1839: The Chartist Insurrection

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Newly published by Unkant, with a foreword by John McDonnell MP, appendices include Julian Harney’s The Tremendous Uprising and Edward Aveling’s memoir, George Julian Harney: A Straggler of 1848. Illustrated throughout. “… in most histories of the British Labour movement the story of the Chartists has focused on the large-scale mobilisations of petitioners, the development of mass-circulation radical newspapers for […]

Newly published by Unkant, with a foreword by John McDonnell MP, appendices include Julian Harney’s The Tremendous Uprising and Edward Aveling’s memoir, George Julian Harney: A Straggler of 1848. Illustrated throughout.

“… in most histories of the British Labour movement the story of the Chartists has focused on the large-scale mobilisations of petitioners, the development of mass-circulation radical newspapers for working people and the promulgation of the tactic of the general strike, the ‘sacred month’ or ‘big holiday’. The Newport Uprising and other attempts to use physical, as opposed to moral force have been, if not hidden from history, then at least pretty heavily disguised.

With its meticulous attention to detailed sources, its comprehensive scope and its exacting research, this book doesn’t just address the neglect of this important and interesting episode in Labour movement history, but more importantly it also challenges us to think again about the revolutionary potential of the British Labour movement.

Black and Ford evidence in a way others have failed to do the scale of the threat to the British establishment in 1839. Less than two centuries after an unlikely coalition of small landholders, Puritans, Ranters and Diggers had severed the head of an English king, this equally broad new alliance of Free Traders, Republicans, early Trade Unionists, proto-socialists and working people oppressed by poverty and the Poor Law raised again the standard of rebellion.

By challenging the prevailing hegemony relating to the events and significance of 1839, this book assists us greatly in understanding the potential for future challenges to the system.”

 

John McDonnell MP, Foreword

"In retrieving the suppressed history of the Chartist insurrection, David Black and Chris Ford have written a revolutionary handbook. Without romanticism or condescension, they track the difficulties of unifying local revolts without selling out to the ‘representative politics’ favoured in the parliamentary charade. As today’s anti-capitalism faces the problem of anger without organisation, the lessons of the Chartists become crucial. Dialectics is not something to be derived from pure philosophy: by looking at the political problems of an insurgent working class, Black and Ford resurrect the true One-to-Many dialectic." Association of Musical Marxists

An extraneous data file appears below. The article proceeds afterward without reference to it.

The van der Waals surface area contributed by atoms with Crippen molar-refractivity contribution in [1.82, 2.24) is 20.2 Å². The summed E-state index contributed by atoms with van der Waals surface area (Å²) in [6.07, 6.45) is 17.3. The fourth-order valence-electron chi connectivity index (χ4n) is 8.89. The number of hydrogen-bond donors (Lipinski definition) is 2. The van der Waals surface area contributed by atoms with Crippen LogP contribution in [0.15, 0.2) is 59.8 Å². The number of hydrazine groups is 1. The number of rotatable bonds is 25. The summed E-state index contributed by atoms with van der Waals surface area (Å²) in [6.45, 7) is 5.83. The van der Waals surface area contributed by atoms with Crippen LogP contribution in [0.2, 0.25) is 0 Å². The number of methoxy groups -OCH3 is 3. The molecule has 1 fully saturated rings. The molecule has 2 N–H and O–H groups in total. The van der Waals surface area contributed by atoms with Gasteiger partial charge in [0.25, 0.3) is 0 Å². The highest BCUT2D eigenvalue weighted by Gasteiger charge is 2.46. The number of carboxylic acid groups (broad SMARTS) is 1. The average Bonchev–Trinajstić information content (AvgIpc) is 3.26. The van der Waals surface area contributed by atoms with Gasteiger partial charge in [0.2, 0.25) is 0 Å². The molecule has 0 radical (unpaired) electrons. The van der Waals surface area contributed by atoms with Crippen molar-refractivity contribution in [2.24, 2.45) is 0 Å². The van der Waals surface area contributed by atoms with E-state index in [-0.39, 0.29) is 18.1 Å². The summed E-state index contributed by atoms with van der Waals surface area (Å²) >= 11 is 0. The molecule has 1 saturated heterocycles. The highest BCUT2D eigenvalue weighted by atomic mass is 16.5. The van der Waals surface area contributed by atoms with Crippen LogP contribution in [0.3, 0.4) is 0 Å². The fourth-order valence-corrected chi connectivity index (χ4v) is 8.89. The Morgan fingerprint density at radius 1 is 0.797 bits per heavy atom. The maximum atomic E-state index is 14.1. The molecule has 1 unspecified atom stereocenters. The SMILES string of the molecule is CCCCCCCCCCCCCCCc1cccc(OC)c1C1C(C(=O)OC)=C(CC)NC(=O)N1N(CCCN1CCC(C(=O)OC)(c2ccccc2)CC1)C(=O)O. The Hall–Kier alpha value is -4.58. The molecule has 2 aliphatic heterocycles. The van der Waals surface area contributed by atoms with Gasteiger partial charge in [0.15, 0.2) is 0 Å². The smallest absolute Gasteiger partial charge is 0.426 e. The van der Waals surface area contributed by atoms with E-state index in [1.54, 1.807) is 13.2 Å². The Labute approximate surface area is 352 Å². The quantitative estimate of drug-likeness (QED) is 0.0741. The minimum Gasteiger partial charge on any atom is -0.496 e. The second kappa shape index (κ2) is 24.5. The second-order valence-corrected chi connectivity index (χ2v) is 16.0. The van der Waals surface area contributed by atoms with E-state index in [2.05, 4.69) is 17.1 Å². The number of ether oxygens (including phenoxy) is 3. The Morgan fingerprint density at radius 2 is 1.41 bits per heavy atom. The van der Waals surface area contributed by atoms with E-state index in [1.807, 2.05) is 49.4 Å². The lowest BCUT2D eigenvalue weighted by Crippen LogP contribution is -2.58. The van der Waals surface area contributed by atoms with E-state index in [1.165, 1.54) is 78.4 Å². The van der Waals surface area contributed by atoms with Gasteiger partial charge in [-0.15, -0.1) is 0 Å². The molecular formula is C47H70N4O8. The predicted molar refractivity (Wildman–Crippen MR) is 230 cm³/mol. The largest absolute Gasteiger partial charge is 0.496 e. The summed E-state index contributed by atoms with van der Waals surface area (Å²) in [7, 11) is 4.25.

David Black (born 1950) was brought up in Newcastle-upon-Tyne. After leaving Middlesex Polytechnic he worked for Roland and Claire Muldoon’s Cartoon Archetypical Slogan Theatre (C.A.S.T.) and later for New Variety. In the 1980s he got into freelance journalism. Since 1999 he has been co-editor of The Hobgoblin – a Journal of Marxist-Humanism .

His other books are Acid: A New Secret History of LSDHelen Macfarlane: A Feminist, Revolutionary Journalist and Philosopher in Mid-Nineteenth Century England , and The Philosophical Roots of Anti- Capitalism: Essays on History, Culture and Dialectical Thought.


Chris Ford
 (born 1968) grew up in Hamilton, Scotland. A union activist since 1985 he works as a trade union education tutor for the Workers Education Association. For many years involved in solidarity work with the independent workers movement in Poland and Ukraine, he has written widely on aspects of critical theory, labour history and contemporary affairs. He is currently completing a study of the independent Social-Democrats and Communists in the Ukrainian revolution of 1917-1921. Works include: ‘The Crossroads of the European Revolution: Ukrainian Social-Democrats and Communists (Nezalezhnyky), the Ukrainian Revolution and Soviet Hungary 1917-1920’, Critique, 2010, ‘Social Emancipation and National Liberation: The Dialectics of the Ukrainian Revolution’, ‘Introduction and Biography of Ivan Maistrenko’, in Borotbism: A Chapter in the History of the Ukrainian Revolution by Ivan Maistrenko.

Dan La Botz, New Politics, June 26, 2013 - PDF

Stephen Roberts, Chartism & the Chartists, October 2012

"First Mass Movement in History," Socialist Standard, No. 1297, September 2012 - PDF

Sharon Borthwick, "The Chartist Insurrection," Association of Musical Marxists, June 26, 2012 - PDF

James Heartfield, "Seeking Salvation Behind Society's Back," The Spiked Review of Books, No. 57, June 2012 - PDF

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